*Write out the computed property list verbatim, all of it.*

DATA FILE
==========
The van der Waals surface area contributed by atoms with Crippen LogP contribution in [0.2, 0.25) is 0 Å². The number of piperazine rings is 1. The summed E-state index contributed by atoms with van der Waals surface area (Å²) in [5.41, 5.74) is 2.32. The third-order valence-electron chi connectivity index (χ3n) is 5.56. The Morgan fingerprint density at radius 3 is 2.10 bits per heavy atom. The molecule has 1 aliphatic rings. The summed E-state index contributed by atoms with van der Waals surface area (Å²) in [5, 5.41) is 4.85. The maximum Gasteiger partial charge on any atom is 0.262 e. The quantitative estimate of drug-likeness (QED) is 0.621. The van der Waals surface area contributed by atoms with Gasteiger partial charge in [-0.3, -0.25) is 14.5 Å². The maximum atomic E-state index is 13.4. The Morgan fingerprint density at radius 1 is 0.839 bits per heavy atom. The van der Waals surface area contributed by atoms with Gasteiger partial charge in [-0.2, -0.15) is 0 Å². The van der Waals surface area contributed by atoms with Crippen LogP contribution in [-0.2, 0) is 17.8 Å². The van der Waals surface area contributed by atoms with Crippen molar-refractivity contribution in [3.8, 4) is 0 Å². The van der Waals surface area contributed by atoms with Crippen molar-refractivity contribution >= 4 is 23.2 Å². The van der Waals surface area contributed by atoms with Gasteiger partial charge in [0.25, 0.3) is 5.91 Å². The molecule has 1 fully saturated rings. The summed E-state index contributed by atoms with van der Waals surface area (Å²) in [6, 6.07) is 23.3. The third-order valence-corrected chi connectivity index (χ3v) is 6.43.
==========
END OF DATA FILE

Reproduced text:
The van der Waals surface area contributed by atoms with Crippen LogP contribution in [0.2, 0.25) is 0 Å². The number of piperazine rings is 1. The summed E-state index contributed by atoms with van der Waals surface area (Å²) in [5.41, 5.74) is 2.32. The third-order valence-electron chi connectivity index (χ3n) is 5.56. The Morgan fingerprint density at radius 3 is 2.10 bits per heavy atom. The molecule has 1 aliphatic rings. The summed E-state index contributed by atoms with van der Waals surface area (Å²) in [5, 5.41) is 4.85. The maximum Gasteiger partial charge on any atom is 0.262 e. The quantitative estimate of drug-likeness (QED) is 0.621. The van der Waals surface area contributed by atoms with Gasteiger partial charge in [-0.3, -0.25) is 14.5 Å². The maximum atomic E-state index is 13.4. The Morgan fingerprint density at radius 1 is 0.839 bits per heavy atom. The van der Waals surface area contributed by atoms with Gasteiger partial charge in [-0.2, -0.15) is 0 Å². The van der Waals surface area contributed by atoms with Crippen LogP contribution in [-0.2, 0) is 17.8 Å². The van der Waals surface area contributed by atoms with Crippen molar-refractivity contribution in [3.8, 4) is 0 Å². The van der Waals surface area contributed by atoms with Crippen molar-refractivity contribution >= 4 is 23.2 Å². The van der Waals surface area contributed by atoms with Gasteiger partial charge in [0.25, 0.3) is 5.91 Å². The molecule has 1 fully saturated rings. The summed E-state index contributed by atoms with van der Waals surface area (Å²) in [6, 6.07) is 23.3. The third-order valence-corrected chi connectivity index (χ3v) is 6.43.